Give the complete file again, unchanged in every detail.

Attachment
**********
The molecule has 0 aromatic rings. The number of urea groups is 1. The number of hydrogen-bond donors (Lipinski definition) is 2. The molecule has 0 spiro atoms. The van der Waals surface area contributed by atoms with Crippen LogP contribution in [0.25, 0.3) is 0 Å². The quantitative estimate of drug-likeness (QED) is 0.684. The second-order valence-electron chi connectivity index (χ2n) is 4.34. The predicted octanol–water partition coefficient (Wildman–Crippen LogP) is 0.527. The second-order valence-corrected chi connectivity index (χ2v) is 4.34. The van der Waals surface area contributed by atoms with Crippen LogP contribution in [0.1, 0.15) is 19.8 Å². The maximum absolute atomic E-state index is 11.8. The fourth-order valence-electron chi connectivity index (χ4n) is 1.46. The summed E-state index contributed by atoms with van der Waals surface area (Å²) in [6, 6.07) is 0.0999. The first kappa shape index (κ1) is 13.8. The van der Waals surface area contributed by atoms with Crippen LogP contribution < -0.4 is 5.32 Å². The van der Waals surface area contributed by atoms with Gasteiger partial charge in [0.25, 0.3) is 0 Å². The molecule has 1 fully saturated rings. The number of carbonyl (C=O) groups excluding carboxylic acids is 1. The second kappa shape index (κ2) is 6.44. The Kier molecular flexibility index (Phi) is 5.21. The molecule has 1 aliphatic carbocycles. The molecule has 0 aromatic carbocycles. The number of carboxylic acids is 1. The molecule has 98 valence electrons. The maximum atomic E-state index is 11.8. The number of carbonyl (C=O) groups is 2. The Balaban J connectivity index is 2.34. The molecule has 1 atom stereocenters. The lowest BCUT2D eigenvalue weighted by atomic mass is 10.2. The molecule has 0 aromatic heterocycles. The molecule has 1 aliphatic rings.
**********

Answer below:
The molecule has 0 aromatic rings. The number of urea groups is 1. The number of hydrogen-bond donors (Lipinski definition) is 2. The molecule has 0 spiro atoms. The van der Waals surface area contributed by atoms with Crippen LogP contribution in [0.25, 0.3) is 0 Å². The quantitative estimate of drug-likeness (QED) is 0.684. The second-order valence-electron chi connectivity index (χ2n) is 4.34. The predicted octanol–water partition coefficient (Wildman–Crippen LogP) is 0.527. The second-order valence-corrected chi connectivity index (χ2v) is 4.34. The van der Waals surface area contributed by atoms with Crippen LogP contribution in [0.1, 0.15) is 19.8 Å². The maximum absolute atomic E-state index is 11.8. The fourth-order valence-electron chi connectivity index (χ4n) is 1.46. The summed E-state index contributed by atoms with van der Waals surface area (Å²) in [6, 6.07) is 0.0999. The first kappa shape index (κ1) is 13.8. The van der Waals surface area contributed by atoms with Crippen LogP contribution < -0.4 is 5.32 Å². The van der Waals surface area contributed by atoms with Gasteiger partial charge in [0.25, 0.3) is 0 Å². The molecule has 1 fully saturated rings. The number of carbonyl (C=O) groups excluding carboxylic acids is 1. The second kappa shape index (κ2) is 6.44. The Kier molecular flexibility index (Phi) is 5.21. The molecule has 1 aliphatic carbocycles. The molecule has 0 aromatic carbocycles. The number of carboxylic acids is 1. The molecule has 98 valence electrons. The maximum atomic E-state index is 11.8. The number of carbonyl (C=O) groups is 2. The Balaban J connectivity index is 2.34. The molecule has 1 atom stereocenters. The lowest BCUT2D eigenvalue weighted by atomic mass is 10.2. The molecule has 0 aromatic heterocycles. The molecule has 1 aliphatic rings.